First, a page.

In October, Starbucks plans to open its second “Signing Store,” its first in the U.S., that caters to deaf and hard of hearing customers. All employees at the Washington, D.C., location will be fluent in American Sign Language, the company said Thursday morning.
The Seattle-based chain, which opened its first Signing Store in Kuala Lumpur, Malaysia, in 2016, said it will hire 20 to 25 deaf, hard of hearing, as well as hearing employees to work at the Washington D.C. store.
“This is a historic moment in Starbucks’ ongoing journey to connect with the deaf and hard of hearing community, hire and engage deaf and hard of hearing partners, and continue to find ways to be more inclusive, accessible and welcoming to all,” Rossann Williams, Starbucks executive vice president of U.S. retail, said in a statement.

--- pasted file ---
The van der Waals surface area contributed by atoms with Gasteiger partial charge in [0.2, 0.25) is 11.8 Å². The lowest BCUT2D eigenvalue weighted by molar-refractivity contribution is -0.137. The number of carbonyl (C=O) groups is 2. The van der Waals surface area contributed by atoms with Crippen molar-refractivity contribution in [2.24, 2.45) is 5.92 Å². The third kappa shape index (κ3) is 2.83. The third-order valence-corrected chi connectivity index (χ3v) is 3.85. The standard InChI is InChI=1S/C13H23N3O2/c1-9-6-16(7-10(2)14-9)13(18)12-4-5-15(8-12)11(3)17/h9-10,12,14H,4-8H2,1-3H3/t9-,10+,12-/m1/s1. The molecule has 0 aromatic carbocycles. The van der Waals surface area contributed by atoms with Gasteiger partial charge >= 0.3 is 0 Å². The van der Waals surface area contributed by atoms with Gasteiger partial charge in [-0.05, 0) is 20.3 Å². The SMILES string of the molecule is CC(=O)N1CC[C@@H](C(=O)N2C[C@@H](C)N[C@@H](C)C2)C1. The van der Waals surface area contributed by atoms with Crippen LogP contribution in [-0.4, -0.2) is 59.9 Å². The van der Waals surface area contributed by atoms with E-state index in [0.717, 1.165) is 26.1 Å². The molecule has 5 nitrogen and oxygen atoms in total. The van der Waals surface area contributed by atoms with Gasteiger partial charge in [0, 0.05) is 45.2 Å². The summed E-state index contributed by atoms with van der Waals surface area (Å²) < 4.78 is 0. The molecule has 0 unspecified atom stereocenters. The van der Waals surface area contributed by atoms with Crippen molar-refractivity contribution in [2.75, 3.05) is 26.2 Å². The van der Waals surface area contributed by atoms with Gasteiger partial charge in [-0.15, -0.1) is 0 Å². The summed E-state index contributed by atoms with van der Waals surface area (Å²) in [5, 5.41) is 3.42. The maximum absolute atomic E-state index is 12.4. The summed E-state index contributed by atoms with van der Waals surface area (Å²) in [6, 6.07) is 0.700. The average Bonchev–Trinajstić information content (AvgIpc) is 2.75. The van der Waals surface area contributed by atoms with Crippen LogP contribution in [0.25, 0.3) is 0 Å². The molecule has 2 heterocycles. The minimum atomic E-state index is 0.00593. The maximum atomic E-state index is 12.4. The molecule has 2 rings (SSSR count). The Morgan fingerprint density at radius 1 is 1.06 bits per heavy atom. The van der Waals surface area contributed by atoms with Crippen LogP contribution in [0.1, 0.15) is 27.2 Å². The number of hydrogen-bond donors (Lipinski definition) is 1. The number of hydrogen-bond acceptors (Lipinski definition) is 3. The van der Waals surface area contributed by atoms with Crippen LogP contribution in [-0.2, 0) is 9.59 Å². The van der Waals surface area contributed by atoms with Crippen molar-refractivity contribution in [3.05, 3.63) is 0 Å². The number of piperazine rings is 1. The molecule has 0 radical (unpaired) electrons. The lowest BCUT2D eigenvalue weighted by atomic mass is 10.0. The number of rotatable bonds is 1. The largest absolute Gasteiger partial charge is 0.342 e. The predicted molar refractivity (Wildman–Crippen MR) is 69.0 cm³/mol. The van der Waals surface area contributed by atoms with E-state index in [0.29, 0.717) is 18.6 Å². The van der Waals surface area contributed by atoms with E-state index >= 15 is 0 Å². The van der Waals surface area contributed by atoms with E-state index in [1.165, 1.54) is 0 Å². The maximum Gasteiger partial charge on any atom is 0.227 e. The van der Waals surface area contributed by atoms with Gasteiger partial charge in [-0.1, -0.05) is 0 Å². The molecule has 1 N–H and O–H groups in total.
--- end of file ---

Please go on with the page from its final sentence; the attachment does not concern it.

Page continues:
Starbucks said it chose the 6th & H Street cafe, near Gallaudet University, because the area is “a bustling hub that is deaf-friendly.”
The store has been designed to serve and support the deaf and hard of hearing community, Starbucks said. It will feature exclusive artwork and a custom mug designed by a deaf artist. Embroidered aprons will come from a deaf supplier. Hearing employees who can sign will be distinguish themselves by wearing an “I Sign” pin.
The store will also have an open environment and low-glare reflective surfaces to foster better communication.
“For customers new to sign language, the store will offer communication options for ordering and receiving beverages at the hand-off counter,” Starbucks said.
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